At first glance, you might suspect that Gene Signal's Phase III study of its lead drug for a rare eye disease was a roaring success. But if you dig down into its release, you'll find that the drug flunked its primary endpoint--an inconvenient truth that is dismissed as a mere triviality.
|Corneal neovascularization--Courtesy of Gene Signal|
Regulators recommended that Gene Signal use visual acuity as the primary measure of success for aganirsen, which the biotech explains is a common goal for trials of back-of-the-eye drugs. But aganirsen is for a front-of-the-eye problem caused by the abnormal development of blood vessels--corneal neovascularization--that can lead to corneal transplants.
As for visual acuity, Lausanne, Switzerland-based Gene Signal concedes that there was no difference between the drug arm and a placebo. But if you look at the response to corneal neovascularization--CNV--in patient groups suffering from eye inflammation and central neovascularization, the drug "significantly" reduced the need for corneal transplants. It also "tended" to reduce the risk of graft rejection after 90 days of treatment.
Now the biotech says it can whip up a quick new pivotal study to get the data it needs to convince regulators. Provided, of course, that a new trial devoted to a new endpoint can succeed.
"We are confident that these results will enable us to agree with the regulatory authorities a short confirmatory and pivotal study," CEO Eric Viaud said in a statement brimming with confidence. "Our goal is to move quickly to bring a much-needed therapy to the estimated 20,500 corneal neovascularisation graft patients across Europe. Aganirsen is set to become a break-through topical therapy for a range of ophthalmic diseases."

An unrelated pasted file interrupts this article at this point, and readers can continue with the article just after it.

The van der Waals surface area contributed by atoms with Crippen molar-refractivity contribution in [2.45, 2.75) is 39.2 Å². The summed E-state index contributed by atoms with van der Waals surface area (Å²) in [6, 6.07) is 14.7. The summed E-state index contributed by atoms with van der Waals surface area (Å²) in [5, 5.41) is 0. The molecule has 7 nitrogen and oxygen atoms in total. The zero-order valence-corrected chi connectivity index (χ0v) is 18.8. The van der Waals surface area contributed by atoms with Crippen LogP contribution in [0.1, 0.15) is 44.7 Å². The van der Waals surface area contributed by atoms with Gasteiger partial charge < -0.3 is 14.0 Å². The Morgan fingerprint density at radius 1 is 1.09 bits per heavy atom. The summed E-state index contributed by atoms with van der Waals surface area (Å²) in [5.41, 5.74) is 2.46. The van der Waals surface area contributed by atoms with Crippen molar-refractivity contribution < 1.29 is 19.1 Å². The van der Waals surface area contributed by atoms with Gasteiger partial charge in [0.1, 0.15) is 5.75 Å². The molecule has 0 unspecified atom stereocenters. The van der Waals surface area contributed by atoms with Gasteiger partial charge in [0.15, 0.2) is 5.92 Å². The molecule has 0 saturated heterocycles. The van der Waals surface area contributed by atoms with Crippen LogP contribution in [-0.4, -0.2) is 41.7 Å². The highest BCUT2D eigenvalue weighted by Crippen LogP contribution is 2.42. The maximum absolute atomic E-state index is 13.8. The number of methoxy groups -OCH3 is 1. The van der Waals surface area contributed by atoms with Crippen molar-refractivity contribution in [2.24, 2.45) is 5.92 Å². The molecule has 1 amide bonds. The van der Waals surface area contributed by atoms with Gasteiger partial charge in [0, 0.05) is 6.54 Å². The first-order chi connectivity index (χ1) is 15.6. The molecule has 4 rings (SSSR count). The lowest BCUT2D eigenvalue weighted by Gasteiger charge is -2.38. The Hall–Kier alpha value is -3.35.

Aganirsen looks to blunt the effects of VEGF, which drives neovascularization in the eye. Viaud also has been touting the drug's potential in taking on some of the giant franchises in eye disease. In an interview with Reuters Viaud said that the company is in talks with potential partners for advancing the therapy as a treatment for wet, age-related macular degeneration, a common affliction of the elderly now treated by Eylea and Lucentis.
There's nothing unusual about partnership talks at a biotech company. But the news may help blunt a Phase III failure, which the biotech is anxious to explain away.